A mistake, Anderson thought. This was all a mistake. A few days before he had been in Connecticut, trudging through the snow to his lab. He’d been studying the long and short term effects of electrical traumatic stimulus on a rat’s central nervous system. He’d left the experiment at a crucial juncture.
“I thought this was a serious endeavor,” he said slowly. The note of complaint rang in the air like a child’s.
Angsley sounded hurt. “You didn’t put up much of a fight, if I remember correctly, when I asked you to come.”
Anderson looked away from him. The dog was still trying to cross the river. Would it make it to shore or drown? Two children exhorted it from the other bank, hopping in the mud. The rank river smell mingled in his nostrils with the floral scent of the tea.
What Angsley said was true. He had been eager to come. It had been a feeling, more than anything else, that had led him here, some flash of nostalgia that had overtaken him the moment he had heard his friend’s excited voice in the midst of those bleak, stumbling months after the baby had died and everything had fallen apart.
He and Sheila were in separate hells and hardly spoke to each other. He made it through his days, studied his rats, took down the data as he ought to, drank more than he ought to; yet felt much of himself, most days, to be no better than the vermin he studied. Actually, the rats had more spark.
Angsley’s boyish enthusiasm had traveled the long distance between them like a memory of the interest he had once had in life and might find again, if he took the chance; and in any case it would be an escape, a respite, the thing he was looking for every night at the bottom of the glass.
“I’ve heard about the most extraordinary thing. It’s Katsugoro all over again,” Angsley had said over the phone, and Anderson had laughed for the first time in months to hear the word. “I’ll pay your way, of course, in the interests of science.”
“Go,” Sheila had said. Her eyes were red-rimmed, accusing.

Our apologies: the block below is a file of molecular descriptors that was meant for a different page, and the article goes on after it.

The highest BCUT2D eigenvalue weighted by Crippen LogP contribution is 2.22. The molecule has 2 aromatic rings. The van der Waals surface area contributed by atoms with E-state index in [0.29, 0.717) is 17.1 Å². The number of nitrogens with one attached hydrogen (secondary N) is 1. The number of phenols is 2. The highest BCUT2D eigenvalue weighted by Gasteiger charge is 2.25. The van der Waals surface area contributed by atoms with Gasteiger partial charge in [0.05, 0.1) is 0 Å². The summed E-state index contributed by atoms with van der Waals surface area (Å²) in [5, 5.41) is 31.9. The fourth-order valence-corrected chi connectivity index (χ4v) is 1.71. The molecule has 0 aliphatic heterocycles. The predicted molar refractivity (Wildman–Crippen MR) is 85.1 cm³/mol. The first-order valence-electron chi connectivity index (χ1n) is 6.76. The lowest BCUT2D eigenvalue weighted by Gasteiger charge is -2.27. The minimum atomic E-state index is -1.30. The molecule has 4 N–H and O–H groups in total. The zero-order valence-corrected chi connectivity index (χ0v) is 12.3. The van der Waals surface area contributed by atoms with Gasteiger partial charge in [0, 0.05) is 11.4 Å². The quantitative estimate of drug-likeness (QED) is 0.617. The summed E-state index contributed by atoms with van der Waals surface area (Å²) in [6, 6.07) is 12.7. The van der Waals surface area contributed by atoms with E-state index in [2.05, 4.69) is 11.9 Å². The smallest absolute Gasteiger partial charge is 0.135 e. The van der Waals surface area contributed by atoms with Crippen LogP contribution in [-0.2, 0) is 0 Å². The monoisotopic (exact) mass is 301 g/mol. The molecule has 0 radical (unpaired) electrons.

So he had taken it, this chance, this respite. He was taking it. He’d been relieved to leave Connecticut, with its oncoming Christmas and its angry, devastated wife. He had told Angsley nothing of his circumstances, preferring not to discuss it.
“Katsugoro,” Anderson said now, aloud. It was probably nothing, he knew that. Still, the name was a tonic on his tongue, bringing him back a decade, to the taste of beer and youth. In college they had spent many hours discussing the case of the Japanese boy who seemed to remember a previous life, debating whether it could possibly be true. “It’s pretty hard to believe.”
Angsley brightened. “That’s why we’re going. So you don’t have to.”
Anderson glanced away from his eager face.
The mangy dog had made it across; he was scrambling up the muddy banks of the other side. He shook his fur, and the children screamed and scattered, avoiding the droplets of foul water that spun and sparkled in the light.
“No dolls,” Anderson said.
Angsley patted Anderson on the hand. “Just meet the girl.”
The girl lived a few hours north of Bangkok in a village in Nonthaburi province. The boat sputtered through the slums on the outskirts of Bangkok, then moved past larger, more rural dwellings, wooden houses with piers at the end adorned with tiny wooden temples, spirit houses for the dead. The harvested rice fields were golden brown on either side of them, dotted here and there with an ambling water buffalo or a small shack. Anderson felt the images taking the place of thoughts in his mind, soothing him, until he was nothing but a white hand skimming the surface of the water. The jet lag was catching up to him at last and he dozed sitting up in the boat to the hoarse, steady roar of the motor.